Chair: Prof. Dr. Ursula Offenberger
The research area Qualitative Methods and Interpretative Social Research develops an independent profile in research and teaching on the one hand and sees itself on the other hand as a place where the expertise for interpretative methods widely represented in the faculty is bundled, thereby promoting further exchange and networking.
The focus of our own methodological-methodological work is on pragmatism and social research. Assumping an "unprecedented timeliness" of American pragmatism (Hans Joas) as a genuine philosophy of the modern era, we will examine the philosophical, scientific, social-theoretical, and research-practical significance of pragmatic maxims for empirical and theoretical social research. Methodologically and with regard to research practices, we are particularly interested in the tradition of Grounded Theory and its current further development into Situational Analysis as proposed by Adele Clarke. Situational Analysis integrates pragmatist and poststructuralist perspectives and incorporates concepts from Science, Technology and Medicine Studies into the analytical 'toolkit'. This creates a framework that both demands and facilitates the reflexive attention to practices and effects of scientific knowledge production. Methods are considered as performative and hence as techniques of social-scientific knowledge production that always (co-)produce their objects, their problems and their solutions.
Research practice is regarded as a policy of re-presentation - a genuinely political undertaking that combines questions of scientific knowledge production with questions of democratic practice and the responsibility of research and researchers. Against this background, 'critical' projects such as feminist or postcolonial theories of science are also gaining importance: What does it mean to produce 'situated knowledge' (Donna Haraway)? Or what does it mean to conceive of objectivity as 'objectivity of perspectives' (George Herbert Mead)?
Equally important are questions of science communication inside and outside the university, questions that need to be answered anew in the face of the current digital revolution. Teaching is a central component of science communication. The University of Tübingen has decidedly set up a junior professorship with a focus on teaching in order to support students on their way into doing empirical research.
Current focus of work
The following three focal points reflect the orientation of the research area towards research, teaching and university networking activities:
- A research project by Ursula Offenberger on questions of biomedicalization, psychiatric biopolitics (Nikolas Rose), constructions of the normal and the pathological (Georges Canguilhem) and the importance of patient organizations and health movements (Steven Epstein). The project is embedded in current medical-sociological discourses as well as in debates on reflexive or ambivalent modernization. It uses concepts and research practices from Science, Technology and Medicine Studies (e.g. Adele Clarke), creates the basis for participative health research and intensifies cooperation with the Department of Psychosomatics of the Faculty of Medicine in Tübingen.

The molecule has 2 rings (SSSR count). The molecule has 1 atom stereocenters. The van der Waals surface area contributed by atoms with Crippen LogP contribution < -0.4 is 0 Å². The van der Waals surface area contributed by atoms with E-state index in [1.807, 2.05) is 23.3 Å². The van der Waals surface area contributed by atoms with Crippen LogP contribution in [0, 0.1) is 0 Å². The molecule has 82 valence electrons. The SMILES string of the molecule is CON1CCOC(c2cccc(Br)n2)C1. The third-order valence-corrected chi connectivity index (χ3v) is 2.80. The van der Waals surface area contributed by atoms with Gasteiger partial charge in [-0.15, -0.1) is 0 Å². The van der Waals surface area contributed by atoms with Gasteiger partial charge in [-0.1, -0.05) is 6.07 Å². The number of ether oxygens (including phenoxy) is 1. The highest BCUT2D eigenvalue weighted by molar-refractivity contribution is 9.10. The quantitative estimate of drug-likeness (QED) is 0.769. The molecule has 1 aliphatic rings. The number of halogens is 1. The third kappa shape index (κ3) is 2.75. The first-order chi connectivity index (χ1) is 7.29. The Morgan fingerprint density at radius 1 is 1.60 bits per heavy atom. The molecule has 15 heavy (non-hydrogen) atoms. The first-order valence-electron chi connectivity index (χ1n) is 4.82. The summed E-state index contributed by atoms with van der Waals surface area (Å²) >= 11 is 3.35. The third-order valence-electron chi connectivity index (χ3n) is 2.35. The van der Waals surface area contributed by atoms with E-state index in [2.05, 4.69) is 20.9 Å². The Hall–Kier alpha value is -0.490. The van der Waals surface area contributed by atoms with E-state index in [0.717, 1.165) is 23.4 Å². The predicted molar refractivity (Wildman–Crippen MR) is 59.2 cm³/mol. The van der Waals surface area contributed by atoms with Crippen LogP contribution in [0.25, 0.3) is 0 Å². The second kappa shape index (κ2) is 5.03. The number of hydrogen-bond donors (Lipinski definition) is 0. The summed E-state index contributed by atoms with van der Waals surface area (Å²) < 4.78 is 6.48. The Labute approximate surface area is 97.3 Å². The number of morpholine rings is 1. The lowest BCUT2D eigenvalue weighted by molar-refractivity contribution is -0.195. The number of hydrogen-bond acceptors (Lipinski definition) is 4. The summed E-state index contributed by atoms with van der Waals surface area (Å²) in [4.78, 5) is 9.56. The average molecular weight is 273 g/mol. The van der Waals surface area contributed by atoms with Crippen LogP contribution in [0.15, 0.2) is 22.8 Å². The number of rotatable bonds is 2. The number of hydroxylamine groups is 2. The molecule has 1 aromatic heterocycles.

- The book project "A Hitchhiker`s Guide to Grounded Theory": in the course of 2019 a web comic will be created in cooperation with master students of the Faculty of Economics and Social Sciences.
- A local working group on Pragmatism and Social Science will be set up in the months to come.
Researchers at the Faculty of Economics and Social Sciences use a broad array of different methods for doing empirical research, many of them applying qualitative and interpretive approaches such as ethnography, discourse analyses, narrative and image/video analyses, biographical research, qualitative content analysis or grounded theory/situational analysis. Researchers are involved in various collaborations, such as the research training groups on "Doing Transitions", on "The Persistence of Gender Binaries", on rigth-wing populism ("Rechtspopulistische Sozialpolitik und exkludierende Solidarität") as well as in some subprojects of the Collaborative Research Centre "Threatened Orders".
Current and future collaborations with the Center for Methods aim at promoting further exchange within the faculty on theoretical, practical and methodological issues. Furthermore, since 2011, colleagues have been united in a network for qualitative methods and interpretative research (Quali-Net), which cooperates closely with the Center for Methods, for example by organizing network meetings and lecture series (e.g. on quality criteria of interpretative social research).
The interdisciplinary research infrastructure of the faculty is supported through the annual Schools for Qualitative Research which the Method Centre organises twice a year in cooperation with Qualinet and the Institutes of Sociology and Educational Science. The workshops gives PhD candidates the opportunity to work on their projects with renowned experts from Germany and abroad.
Closely linked to these "events" are the regular offers of the Method Centre for curricular and extra-curricular teaching, counselling and further training for qualitative-interpretative procedures as provided by the ESIT-Methodendozentur.